MATT Hancock tonight warned the fight against Coronavirus “isn’t over yet” but announced a third of Brits have now received a vaccine.
Speaking at a Downing St press conference the Health Secretary cases have risen in a fifth of local council areas over the past week.
The Health Secretary will speak this afternoon to confirm ministers will back the scientistsCredit: Sky News
Many vulnerable Brits have already received their Covid-19 vaccineCredit: Alamy Live News
He said: “The data show we are moving in the right direction. The number of cases is now down to one in every 145 people and the rate of decline is continuing.
“The link from cases to hospitalisations and deaths, which has had a grim inevitability throughout 2020, is now breaking thanks to the vaccination programme.”
But he also warned: “The number of cases is now falling by only 15% a week. In some areas of the country that has flattened entirely and one in five local authority areas has seen a rise in cases in the last week.
“This stark picture shows that this isn’t over yet. The stay at home rules are still in place for a reason.
“Every action you take every time you put your mask on every time you stay at home you are playing your part. This is on all of us to keep this under control.”
Mr Hancock announced that 19 million people have now had at least one jab, which is 35% of adults across the UK.
Britain is currently on target to give all Brits over-50s at least one dose of the vaccine by April 15.
People aged between 40 and 49 will be next in line for the jab, followed by the 30-39s age group and then all those 18 to 29, the Joint Committee on Vaccination and Immunisation (JCVI) announced this morning.
There had been calls for professions such as police officers and teachers to be given the Covid vaccine jab next.
But the JCVI said continuing to prioritise by age would “provide the greatest benefit in the shortest time”.
And it said that prioritising certain professions would have been more complex to deliver and could slow down the vaccine rollout,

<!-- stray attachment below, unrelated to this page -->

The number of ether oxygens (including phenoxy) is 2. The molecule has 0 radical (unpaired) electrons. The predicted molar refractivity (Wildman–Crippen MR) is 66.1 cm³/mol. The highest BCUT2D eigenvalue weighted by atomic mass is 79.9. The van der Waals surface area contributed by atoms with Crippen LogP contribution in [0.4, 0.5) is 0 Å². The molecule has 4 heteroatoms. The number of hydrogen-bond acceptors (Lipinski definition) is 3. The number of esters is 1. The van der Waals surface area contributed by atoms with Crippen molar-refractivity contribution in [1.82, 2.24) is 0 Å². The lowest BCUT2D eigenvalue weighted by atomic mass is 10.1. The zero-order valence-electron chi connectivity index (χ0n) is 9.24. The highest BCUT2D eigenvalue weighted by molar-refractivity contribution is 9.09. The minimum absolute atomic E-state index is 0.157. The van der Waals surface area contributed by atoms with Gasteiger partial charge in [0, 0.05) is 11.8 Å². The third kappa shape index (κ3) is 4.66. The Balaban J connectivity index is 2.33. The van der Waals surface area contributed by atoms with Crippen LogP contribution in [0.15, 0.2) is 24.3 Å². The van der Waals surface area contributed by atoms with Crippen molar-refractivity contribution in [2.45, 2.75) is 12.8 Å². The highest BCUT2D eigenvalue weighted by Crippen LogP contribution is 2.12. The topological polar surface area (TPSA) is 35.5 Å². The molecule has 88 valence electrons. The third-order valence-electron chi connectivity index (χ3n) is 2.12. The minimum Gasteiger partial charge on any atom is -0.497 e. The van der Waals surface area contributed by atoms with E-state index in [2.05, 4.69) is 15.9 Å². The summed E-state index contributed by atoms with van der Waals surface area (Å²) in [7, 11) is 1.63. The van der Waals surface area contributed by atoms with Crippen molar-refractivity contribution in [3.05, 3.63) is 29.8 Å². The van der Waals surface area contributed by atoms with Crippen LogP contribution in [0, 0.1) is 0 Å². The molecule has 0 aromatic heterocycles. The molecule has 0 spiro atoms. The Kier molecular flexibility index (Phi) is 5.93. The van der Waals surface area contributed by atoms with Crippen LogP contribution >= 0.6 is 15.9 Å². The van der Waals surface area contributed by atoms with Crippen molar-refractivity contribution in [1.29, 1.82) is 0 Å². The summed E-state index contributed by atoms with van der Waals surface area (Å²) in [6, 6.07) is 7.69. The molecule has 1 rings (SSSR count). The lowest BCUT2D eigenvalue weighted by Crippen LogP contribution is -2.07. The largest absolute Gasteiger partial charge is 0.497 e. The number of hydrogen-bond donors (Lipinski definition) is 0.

Professor Wei Shen Lim, Covid-19 chair for the JCVI, said: “The current strategy is to prioritise those who are more likely to have severe outcomes and die from Covid-19.
“The evidence is clear that the risk of hospitalisation and death increases with age.”
So far, more than 18.6 million Brits have received their first dose of either the Oxford/AstraZeneca jab or the Pfizer/BioNTech vaccine.
And 700,718 people in the UK have had their second dose as well.
On Monday, Boris Johnson pledged that all the UK’s 54 million adults would be offered a jab by July 31.
The Queen has urged Brits to think of others before themselves and make sure they get a Covid jab
At a press conference, the PM insisted the “extraordinary success” of the vaccines program would throw a “shield” round the entire population.
Boris vowed: “There is light ahead, leading us to a spring and the summer, which I think will be seasons of hope, looking and feeling incomparably better for us all and from which we will not go back.”
The number of Brits jabbed is 28 per cent of the population, the third highest in the world behind Israel and the UAE.
Yesterday, the numbers who have had at least one dose rose by 448,962 after a slump for several days this week.
Last week, the vaccine roll out moved onto the next phase, with over-65s and younger people with underlying health conditions in England being offered the jab.
The success of Britain’s vaccine rollout helped drive the government’s roadmap out of lockdown, with all restrictions set to end on June 21.
Boris told the nation he didn’t want to go back into lockdown and we were now on the road to freedomCredit: Getty Images – Getty
Data has suggested that the vaccine rollout is moving at such pace, all over 50s could have their first dose by the end of March.
David Salisbury, former Director of Immunisation for the government, told the BBC today that prioritising Brits in order of age was the fastest way to vaccinate the country.
He told Radio 4’s Today programme: “I’d hate to think vaccine gets wasted because there are not people to match every dose.
“The logical prioritisation is to use age which is so much more demonstrable than saying ‘my job is this or my job is that.
“So whilst I do have a view that some occupations may justify some prioritisation, logistically the straightforward way to do it is through an age-based approach.”
The list above shows who is at the top of the list for the coronavirus vaccine
Before the new deadline of April 15 there are nine priority groups that will need to be vaccinated, including clinically extremely vulnerable people.
A BMI of 40 or above and severe asthma now makes patients eligible for a vaccine.
The Joint Committee on Vaccination and Immunisation (JCVI) had already said people with severe and profound learning disabilities are part of group six – all adults aged 16-64 with underlying health conditions.
It meant adults with less severe learning disabilities are not currently prioritised.
NHS England said on February 21 that over two thirds of people aged between 65 and 69 have now had their first dose.
Invitations are now being sent to those aged 64 years old.
At least ten areas of England are speeding ahead to vaccinate all over 50s by March 7, figures suggest.
One in three adults have now received their first jabCredit: PA:Press Association
The UK’s vaccine rollout is two months ahead of schedule, figures suggestCredit: AFP or licensors